CHURCH OF ST HELEN

Overview

Heritage Category: Listed Building

Grade: II*

List Entry Number: 1256800

Date first listed: 14-Jun-1954

Statutory Address: CHURCH OF ST HELEN, ST HELENS SQUARE

Map

Ordnance survey map of CHURCH OF ST HELEN
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Location

Statutory Address: CHURCH OF ST HELEN, ST HELENS SQUARE

The building or site itself may lie within the boundary of more than one authority.

District: York (Unitary Authority)

National Grid Reference: SE 60205 51970

Summary

Legacy Record - This information may be included in the List Entry Details.

Reasons for Designation

Legacy Record - This information may be included in the List Entry Details.

History

Legacy Record - This information may be included in the List Entry Details.

Details

YORK

SE6051NW ST HELEN'S SQUARE 1112-1/28/940 (North East side) 14/06/54 Church of St Helen

GV II*

Formerly known as: Church of St Helen STONEGATE. Parish church. Reconstructed 1857 on earlier foundations, incorporating C14 south arcade and C16 north arcade; restored and tower rebuilt in 1875. 1857 reconstruction by WH Dykes; 1875 restoration by W Atkinson. MATERIALS: magnesian limestone, with triple-span slate roof, stone coped at east end. PLAN: 4-bay aisled nave, continuous chancel with south vestry, and west end lantern tower. EXTERIOR: gabled east end has 4-light chancel window in 4-centred head beneath hoodmould, and 3-light window in 2-centred head to south aisle, both with quatrefoil tracery. North side not visible. South side on chamfered plinth articulated by gabled offset buttresses, the westernmost bay blank and narrowed to splayed corner bay: three 3-light windows with traceried heads in stilted 4-centred arches, and chamfered sill band. Embattled parapet. West door and window recessed beneath tall 2-centred double chamfered arch springing from 2-stage buttresses crowned by crocketed finials. Tudor arched doorway beneath flat hoodmould has carved spandrels, colonnette jambs and double doors of traceried panelling. West window is of 4 cinquefoiled lights with panel tracery in 2-centred head. Windows to aisles and splayed corner bay are of 3 ogee-arched lights beneath cusped tracery in 2-centred heads, and headstopped hoodmoulds. Parapet is embattled and traceried. Octagonal lantern, buttressed at each angle, has tiered trefoil-headed lights beneath ogee-arched mouldings, and embattled pierced parapet: to west, trefoil-headed niche beneath ogee hoodmould between miniature crocketed finials. INTERIOR: north arcade of double chamfered 2-centred arches, eastern arch 4-centred, on octagonal piers and responds: only easternmost pier has capital, a hollow chamfered C15 base reused. Continuous hoodmould on C19 stops, except for two early C16 ones flanking eastern arch, one representing the seated figures of God the Father and Christ receiving a soul, the other St Michael and the Angels. South arcade repeats the north, but the inner order dies into piers, the outer springs from moulded corbels. FITTINGS: include: C12 bowl font, arcaded beneath border of palmette mouldings, on C15 quatrefoil foot and C13 inverted capital base. Two C18 Benefaction Boards in North Aisle. Mayoral Board with Royal Arms of George III, dated 1802. STAINED GLASS: the church was the Glaziers' church, but medieval glass must have been lost when it was declared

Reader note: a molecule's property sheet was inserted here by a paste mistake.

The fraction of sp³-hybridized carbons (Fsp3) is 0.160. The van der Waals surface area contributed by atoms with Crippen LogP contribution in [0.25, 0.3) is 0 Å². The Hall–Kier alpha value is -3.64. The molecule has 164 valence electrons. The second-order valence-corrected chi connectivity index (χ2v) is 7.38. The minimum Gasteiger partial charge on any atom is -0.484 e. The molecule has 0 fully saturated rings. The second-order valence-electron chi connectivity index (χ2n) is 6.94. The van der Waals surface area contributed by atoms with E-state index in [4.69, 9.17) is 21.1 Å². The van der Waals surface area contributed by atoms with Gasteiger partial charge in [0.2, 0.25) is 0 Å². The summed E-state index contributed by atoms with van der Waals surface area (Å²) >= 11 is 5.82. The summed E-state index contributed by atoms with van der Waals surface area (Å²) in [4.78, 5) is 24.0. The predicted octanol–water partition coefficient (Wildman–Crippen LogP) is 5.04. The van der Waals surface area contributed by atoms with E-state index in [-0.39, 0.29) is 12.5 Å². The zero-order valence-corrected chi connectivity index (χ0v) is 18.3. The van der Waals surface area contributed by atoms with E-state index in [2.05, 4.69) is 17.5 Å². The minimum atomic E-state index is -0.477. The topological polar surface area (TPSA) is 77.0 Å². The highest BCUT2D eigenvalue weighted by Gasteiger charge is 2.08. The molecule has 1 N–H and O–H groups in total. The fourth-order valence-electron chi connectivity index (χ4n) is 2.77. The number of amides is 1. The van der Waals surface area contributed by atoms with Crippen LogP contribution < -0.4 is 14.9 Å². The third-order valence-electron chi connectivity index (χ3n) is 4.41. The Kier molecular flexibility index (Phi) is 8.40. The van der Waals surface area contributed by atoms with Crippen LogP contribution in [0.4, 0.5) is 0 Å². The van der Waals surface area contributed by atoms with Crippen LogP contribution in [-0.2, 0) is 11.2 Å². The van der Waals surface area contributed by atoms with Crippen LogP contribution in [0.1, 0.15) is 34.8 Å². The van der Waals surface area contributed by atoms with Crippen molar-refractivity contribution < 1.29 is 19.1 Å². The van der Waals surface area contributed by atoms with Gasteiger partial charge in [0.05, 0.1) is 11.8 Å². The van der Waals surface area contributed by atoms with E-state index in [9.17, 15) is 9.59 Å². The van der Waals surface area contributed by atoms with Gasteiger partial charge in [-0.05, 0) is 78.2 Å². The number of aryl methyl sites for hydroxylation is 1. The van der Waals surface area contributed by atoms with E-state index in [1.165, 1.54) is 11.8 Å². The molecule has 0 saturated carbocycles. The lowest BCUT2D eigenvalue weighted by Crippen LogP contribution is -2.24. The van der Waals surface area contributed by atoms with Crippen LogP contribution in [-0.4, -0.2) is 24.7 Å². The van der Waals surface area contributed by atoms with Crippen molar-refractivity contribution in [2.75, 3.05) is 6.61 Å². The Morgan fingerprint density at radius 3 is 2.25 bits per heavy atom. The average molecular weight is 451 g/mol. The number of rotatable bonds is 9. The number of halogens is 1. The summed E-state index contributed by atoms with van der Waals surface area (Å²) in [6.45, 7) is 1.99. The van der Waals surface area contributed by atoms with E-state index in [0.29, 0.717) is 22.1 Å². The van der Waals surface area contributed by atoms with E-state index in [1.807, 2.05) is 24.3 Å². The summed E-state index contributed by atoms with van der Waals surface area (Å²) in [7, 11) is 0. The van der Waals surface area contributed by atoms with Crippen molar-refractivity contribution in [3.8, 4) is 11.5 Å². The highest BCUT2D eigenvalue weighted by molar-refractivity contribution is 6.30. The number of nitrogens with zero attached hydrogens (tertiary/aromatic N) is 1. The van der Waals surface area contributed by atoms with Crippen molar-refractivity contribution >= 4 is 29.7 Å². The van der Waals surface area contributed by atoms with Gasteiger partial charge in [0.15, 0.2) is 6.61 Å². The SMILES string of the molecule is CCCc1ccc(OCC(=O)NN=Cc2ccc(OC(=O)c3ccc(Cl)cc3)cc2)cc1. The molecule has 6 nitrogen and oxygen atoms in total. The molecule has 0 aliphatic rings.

redundant and partly demolished in 1551. Fragments of medieval and later glass have been reassembled in the chancel south window; north aisle west window; south aisle east and south-west windows. MONUMENTS: include: north aisle: early C19 marble wall tablet to Theophilus Davyes Garencieres and family, by Taylor: wall monument to John Stow (d.1775) and family: floor slab to William (d.1789) and Rachel (d.18..) Brooke. South aisle: marble tablet with cornice to Ann Acaster (d.1834), by Flintoft: marble tablet with draped urn to Thomas Hartley of Heslington (d.1808), by Taylor: Gothick wall monument to James Atkinson (d.1839) and his widow, Ann (d.1840), by T Hayes of Beverley: inscribed brass plate in plain marble surround to Barbara and Elizabeth Davyes, 1667-1765 and 1669-1767 respectively, erected by their nephew Theophilus Davyes Garencieres: floor slabs to Tobias Conyars, Canon of York (d.1686), and to Elizabeth, wife of Richard Acklam, (1722/3), with shields of arms. (Bartholomew City Guides: Hutchinson J and Palliser DM: York: Edinburgh: 1980-: 157-58; Murray H, Riddick S & Green R: York through the Eyes of the Artist: York City Art Gallery: 1990-: 89; City of York: RCHME: The Central Area: HMSO: 1981-: 20-22).

Listing NGR: SE6020551970

Legacy

The contents of this record have been generated from a legacy data system.

Legacy System number: 464558

Legacy System: LBS

Sources

Books and journals
An Inventory of the City of York V Central, (1981), 20-22
Murray, H, Riddick, S, Green, R, York Through the Eyes of the Artist, (1990), 89
Hutchinson, J, Palliser, D M, 'Bartholomew City Guides' in York, (1980), 157-158

End of official listing